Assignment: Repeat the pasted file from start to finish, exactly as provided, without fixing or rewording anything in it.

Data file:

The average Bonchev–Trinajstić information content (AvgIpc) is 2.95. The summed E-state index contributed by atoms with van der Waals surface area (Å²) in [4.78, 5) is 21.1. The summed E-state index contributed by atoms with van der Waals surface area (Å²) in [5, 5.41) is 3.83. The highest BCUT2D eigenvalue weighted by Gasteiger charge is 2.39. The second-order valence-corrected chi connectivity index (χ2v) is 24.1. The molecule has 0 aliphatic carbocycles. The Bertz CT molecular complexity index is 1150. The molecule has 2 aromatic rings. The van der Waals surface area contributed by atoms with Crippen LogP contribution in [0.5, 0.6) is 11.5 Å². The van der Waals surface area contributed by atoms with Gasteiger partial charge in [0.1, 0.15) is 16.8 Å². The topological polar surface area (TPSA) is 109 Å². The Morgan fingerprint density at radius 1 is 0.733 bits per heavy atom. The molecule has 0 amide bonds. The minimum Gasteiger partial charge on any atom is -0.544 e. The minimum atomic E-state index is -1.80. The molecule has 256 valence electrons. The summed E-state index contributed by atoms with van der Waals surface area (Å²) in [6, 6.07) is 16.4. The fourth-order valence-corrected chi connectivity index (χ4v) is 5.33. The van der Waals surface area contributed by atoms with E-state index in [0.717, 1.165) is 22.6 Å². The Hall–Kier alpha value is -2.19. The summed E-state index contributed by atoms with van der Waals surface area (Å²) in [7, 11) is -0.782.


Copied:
The average Bonchev–Trinajstić information content (AvgIpc) is 2.95. The summed E-state index contributed by atoms with van der Waals surface area (Å²) in [4.78, 5) is 21.1. The summed E-state index contributed by atoms with van der Waals surface area (Å²) in [5, 5.41) is 3.83. The highest BCUT2D eigenvalue weighted by Gasteiger charge is 2.39. The second-order valence-corrected chi connectivity index (χ2v) is 24.1. The molecule has 0 aliphatic carbocycles. The Bertz CT molecular complexity index is 1150. The molecule has 2 aromatic rings. The van der Waals surface area contributed by atoms with Crippen LogP contribution in [0.5, 0.6) is 11.5 Å². The van der Waals surface area contributed by atoms with Gasteiger partial charge in [0.1, 0.15) is 16.8 Å². The topological polar surface area (TPSA) is 109 Å². The Morgan fingerprint density at radius 1 is 0.733 bits per heavy atom. The molecule has 0 amide bonds. The minimum Gasteiger partial charge on any atom is -0.544 e. The minimum atomic E-state index is -1.80. The molecule has 256 valence electrons. The summed E-state index contributed by atoms with van der Waals surface area (Å²) in [6, 6.07) is 16.4. The fourth-order valence-corrected chi connectivity index (χ4v) is 5.33. The van der Waals surface area contributed by atoms with E-state index in [0.717, 1.165) is 22.6 Å². The Hall–Kier alpha value is -2.19. The summed E-state index contributed by atoms with van der Waals surface area (Å²) in [7, 11) is -0.782.